The general rule is that contracts executed on behalf of a corporation by an officer who is also the opposing party to the contract or whose interests in the contract are adverse to those of his corporation are not void but merely voidable at the instance of the corporation or its stockholders. O'Conner Mining & Mfg. Co. v. Coosa Furnace Co., 95 Ala. 614, 10 So. 290; Ingalls Iron Works v. Ingalls Foundation, 266 Ala. 656, 98 So. 2d 30; Mobile Land Improvement Co. v. Gass, 142 Ala. 520, 39 So. 229; James Supply Co. v. Frost, 214 Ala. 226, 107 So. 57; Fletcher, Cyclopedia, Corporations, Permanent Ed., Vol. 3, §§ 922 and 924. The right of a creditor to impeach such a transaction depends upon its fraudulent character. James Supply Co. v. Frost, supra; O'Conner Mining & Mfg. Co. v. Coosa Furnace Co., supra; Force v. Age-Herald Co., 136 Ala. 271, 33 So. 866.
Ingram was in effect the sole owner of Service Life. He owned all of the ten thousand shares of the capital stock except a few qualifying shares which were held by members of his family and employees, who were under his control.
In Philadelphia Life Ins. Co. v. Crosland-Cullen Co., 4 Cir., 234 F.2d 780, the court quoted with approval from Ballentine, Law of Corporations, p. 296, § 126, as follows:"The contracts of the sole shareholder, or all the shareholders, will bind the corporation in modern law, although not made by the authority of the board of directors, since they are the only persons beneficially interested, aside from corporate creditors. If they do not distinguish between corporate business and their individual affairs, or waive formalities established for their benefit, there is no reason why the courts should insist on such formalities. The contract of the owners of all shares will be regarded as binding on the corporation if so intended."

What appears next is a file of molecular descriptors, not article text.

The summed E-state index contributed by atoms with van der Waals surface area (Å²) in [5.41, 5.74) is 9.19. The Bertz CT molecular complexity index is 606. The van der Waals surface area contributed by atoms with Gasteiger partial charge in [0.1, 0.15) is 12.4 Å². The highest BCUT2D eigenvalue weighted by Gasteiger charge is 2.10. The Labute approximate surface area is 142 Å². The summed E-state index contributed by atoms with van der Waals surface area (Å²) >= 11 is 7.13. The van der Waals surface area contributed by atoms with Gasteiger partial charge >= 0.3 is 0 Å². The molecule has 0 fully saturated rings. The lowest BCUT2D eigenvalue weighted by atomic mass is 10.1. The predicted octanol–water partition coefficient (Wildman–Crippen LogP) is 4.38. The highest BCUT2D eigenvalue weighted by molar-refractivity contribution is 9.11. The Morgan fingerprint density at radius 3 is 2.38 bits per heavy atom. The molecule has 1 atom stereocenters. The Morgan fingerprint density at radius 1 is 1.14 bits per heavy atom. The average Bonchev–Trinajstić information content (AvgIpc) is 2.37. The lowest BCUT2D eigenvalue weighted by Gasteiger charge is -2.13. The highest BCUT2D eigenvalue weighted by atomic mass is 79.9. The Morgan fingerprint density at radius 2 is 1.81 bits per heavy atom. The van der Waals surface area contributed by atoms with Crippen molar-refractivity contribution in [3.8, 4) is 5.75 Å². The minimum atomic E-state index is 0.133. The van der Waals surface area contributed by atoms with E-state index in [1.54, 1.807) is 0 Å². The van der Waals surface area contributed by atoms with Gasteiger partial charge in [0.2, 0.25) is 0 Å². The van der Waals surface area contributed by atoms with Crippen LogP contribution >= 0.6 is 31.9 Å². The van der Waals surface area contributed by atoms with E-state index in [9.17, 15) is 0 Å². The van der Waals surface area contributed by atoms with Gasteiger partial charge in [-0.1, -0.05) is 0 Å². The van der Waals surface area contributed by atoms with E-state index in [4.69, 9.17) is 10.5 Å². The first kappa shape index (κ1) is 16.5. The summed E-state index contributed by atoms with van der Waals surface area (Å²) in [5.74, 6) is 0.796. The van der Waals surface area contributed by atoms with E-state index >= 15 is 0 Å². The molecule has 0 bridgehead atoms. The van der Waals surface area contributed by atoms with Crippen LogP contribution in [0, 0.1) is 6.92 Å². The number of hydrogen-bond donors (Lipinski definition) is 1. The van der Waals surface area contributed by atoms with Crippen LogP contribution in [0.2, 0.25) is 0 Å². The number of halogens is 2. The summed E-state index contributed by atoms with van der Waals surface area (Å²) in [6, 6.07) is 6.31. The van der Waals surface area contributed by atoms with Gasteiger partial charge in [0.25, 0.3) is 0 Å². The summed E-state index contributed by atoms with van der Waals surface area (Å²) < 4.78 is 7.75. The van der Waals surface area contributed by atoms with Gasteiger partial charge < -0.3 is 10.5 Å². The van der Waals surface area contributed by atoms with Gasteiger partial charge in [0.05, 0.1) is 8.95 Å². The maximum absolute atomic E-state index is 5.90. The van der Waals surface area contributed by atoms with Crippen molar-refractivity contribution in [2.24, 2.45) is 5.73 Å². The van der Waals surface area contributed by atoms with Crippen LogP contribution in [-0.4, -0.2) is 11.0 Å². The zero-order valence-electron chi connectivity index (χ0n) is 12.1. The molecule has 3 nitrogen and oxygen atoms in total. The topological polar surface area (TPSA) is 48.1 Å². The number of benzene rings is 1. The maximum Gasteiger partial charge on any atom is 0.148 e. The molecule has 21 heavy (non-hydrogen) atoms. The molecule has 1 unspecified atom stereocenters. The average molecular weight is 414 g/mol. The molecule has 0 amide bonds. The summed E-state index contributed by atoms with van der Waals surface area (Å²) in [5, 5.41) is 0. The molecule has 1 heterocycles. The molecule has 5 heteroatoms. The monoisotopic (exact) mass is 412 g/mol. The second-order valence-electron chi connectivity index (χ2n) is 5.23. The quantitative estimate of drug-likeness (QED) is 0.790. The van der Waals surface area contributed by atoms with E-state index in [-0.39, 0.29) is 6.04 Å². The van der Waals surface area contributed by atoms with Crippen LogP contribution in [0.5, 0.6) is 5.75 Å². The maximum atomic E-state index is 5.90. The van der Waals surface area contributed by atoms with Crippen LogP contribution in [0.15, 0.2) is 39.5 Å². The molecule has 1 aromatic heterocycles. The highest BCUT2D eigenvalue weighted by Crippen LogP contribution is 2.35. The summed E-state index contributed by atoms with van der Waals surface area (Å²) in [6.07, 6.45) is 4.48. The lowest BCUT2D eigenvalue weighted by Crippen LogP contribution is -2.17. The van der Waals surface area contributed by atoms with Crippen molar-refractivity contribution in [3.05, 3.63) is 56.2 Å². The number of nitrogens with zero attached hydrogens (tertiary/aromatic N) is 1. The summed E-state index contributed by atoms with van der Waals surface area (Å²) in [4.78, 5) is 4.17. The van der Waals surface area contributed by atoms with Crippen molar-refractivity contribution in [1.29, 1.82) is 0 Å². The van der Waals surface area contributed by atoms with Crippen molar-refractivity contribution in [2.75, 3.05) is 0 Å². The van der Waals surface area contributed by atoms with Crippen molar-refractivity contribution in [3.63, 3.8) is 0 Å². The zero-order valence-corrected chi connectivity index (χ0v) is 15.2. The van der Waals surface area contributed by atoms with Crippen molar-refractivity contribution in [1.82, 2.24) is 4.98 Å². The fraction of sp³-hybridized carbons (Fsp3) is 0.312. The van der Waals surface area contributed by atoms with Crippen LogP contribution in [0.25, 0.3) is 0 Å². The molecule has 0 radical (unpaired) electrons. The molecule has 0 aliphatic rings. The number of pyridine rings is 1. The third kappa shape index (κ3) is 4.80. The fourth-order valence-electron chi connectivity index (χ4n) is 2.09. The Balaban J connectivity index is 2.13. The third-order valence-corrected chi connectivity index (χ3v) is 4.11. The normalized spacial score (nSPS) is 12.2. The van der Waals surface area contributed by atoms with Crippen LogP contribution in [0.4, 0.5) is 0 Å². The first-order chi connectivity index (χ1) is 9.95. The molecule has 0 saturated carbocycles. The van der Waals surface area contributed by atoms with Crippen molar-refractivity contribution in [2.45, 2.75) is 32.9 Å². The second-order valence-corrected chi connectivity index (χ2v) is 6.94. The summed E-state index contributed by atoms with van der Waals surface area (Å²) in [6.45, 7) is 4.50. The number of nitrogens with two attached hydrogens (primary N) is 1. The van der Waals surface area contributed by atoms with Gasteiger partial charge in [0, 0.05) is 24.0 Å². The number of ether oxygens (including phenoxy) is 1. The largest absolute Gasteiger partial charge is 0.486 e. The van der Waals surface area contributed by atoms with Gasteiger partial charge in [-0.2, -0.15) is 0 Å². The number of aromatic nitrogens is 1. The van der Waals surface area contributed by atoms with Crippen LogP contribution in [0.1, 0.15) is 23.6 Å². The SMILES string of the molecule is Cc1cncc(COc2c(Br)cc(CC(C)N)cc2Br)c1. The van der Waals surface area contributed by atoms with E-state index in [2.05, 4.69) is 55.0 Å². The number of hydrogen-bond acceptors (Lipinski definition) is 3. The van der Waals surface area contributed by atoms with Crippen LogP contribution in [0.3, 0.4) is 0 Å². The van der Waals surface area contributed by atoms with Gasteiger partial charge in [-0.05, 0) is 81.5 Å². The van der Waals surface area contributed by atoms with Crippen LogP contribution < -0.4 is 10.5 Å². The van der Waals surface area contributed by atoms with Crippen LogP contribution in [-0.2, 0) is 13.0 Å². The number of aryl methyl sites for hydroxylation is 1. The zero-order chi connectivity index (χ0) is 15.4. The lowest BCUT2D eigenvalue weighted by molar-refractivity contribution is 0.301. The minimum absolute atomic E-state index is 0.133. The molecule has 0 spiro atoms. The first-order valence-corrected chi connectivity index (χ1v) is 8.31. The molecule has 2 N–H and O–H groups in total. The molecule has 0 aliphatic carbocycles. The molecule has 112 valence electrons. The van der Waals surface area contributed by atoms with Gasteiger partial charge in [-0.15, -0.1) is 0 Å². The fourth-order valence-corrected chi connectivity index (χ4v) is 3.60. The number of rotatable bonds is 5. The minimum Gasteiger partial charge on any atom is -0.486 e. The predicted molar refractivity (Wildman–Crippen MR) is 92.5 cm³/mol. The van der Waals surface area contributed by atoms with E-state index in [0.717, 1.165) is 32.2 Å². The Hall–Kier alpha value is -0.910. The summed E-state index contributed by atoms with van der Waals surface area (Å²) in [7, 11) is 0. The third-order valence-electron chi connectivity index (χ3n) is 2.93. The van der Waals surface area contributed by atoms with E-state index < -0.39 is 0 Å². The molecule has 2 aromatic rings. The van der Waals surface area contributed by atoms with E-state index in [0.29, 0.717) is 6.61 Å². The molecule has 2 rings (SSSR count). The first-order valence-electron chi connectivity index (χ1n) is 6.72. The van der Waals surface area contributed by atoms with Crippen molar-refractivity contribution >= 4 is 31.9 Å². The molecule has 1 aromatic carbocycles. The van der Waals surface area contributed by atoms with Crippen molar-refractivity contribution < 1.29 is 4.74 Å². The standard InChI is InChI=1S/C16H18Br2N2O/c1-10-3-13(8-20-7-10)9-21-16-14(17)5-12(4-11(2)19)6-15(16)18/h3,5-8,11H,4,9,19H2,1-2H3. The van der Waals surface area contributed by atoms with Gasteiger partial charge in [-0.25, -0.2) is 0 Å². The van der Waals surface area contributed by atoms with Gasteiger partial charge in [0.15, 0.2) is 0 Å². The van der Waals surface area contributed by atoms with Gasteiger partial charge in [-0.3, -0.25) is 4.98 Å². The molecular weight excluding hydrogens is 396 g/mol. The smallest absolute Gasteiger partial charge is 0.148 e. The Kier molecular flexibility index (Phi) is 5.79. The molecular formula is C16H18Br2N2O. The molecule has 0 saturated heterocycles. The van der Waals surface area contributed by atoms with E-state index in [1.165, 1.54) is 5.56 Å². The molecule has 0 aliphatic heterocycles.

See also Salmon v. Fitts, 5 Cir., 67 F.2d 681; In re American Range & Foundry Co., 8 Cir., 22 F.2d 558; Industrial Equipment Co. v. Montague, 224 S.C. 510, 80 S.E.2d 114.
In view of the foregoing, we hold that the contract between Ingram and Service Life is not void because executed by Ingram on behalf of the corporation on *671 the one hand and by him in his individual capacity on the other. We also hold that such contract is not voidable at the instance of National Union, which was not a creditor of Service Life.
We understand National Union to contend that the contract between Ingram and Service Life terminated when Service Life sold its "Hospitalization Business" to National Union and that, therefore, Ingram did not have an enforeceable claim against National Union, the surrender of which constituted a valuable consideration for National Union's contract with Ingram. We do not agree. The reinsurance agreement, that is, the instrument whereby Service Life sold and National Union bought Service Life's "Hospitalization Business," shows on its face that National Union recognized Ingram's rights under his contract with Service Life. The reinsurance agreement contains this language:"That there are no outstanding contracts entitling any agent or other person, firm, or corporation, to renewals, commissions or other interest in the future premium income of Service Life except contracts of F. R. Ingram, Boris Pavlov, and J. Paul Ward, which contracts are this day being assigned to National Union." (Emphasis supplied.)
The reinsurance agreement also provided that National Union assumed and agreed to pay and service all insurance, debts, and claims arising out of Service Life's business.
It seems clear from the record before us that the parties recognized that Ingram's contract with Service Life constituted an outstanding claim against National Union.
National Union also asserts that Ingram's claim against Service Life was valueless. We disagree. We will not undertake to set out in detail the evidence as it relates to the financial position of Service Life at the time it sold its business to National Union. Suffice it to say that there were tendencies of the evidence going to show that through Ingram's efforts Service Life had become a going concern with valuable contracts entered into with a number of Alabama hospitals.
There are tendencies of the evidence to the effect that Service Life owed Ingram approximately $20,000 on the day that Service Life sold its "Hospitalization Business" to National Union and on the day that Ingram entered into his contract with National Union, which is the subject matter of this litigation.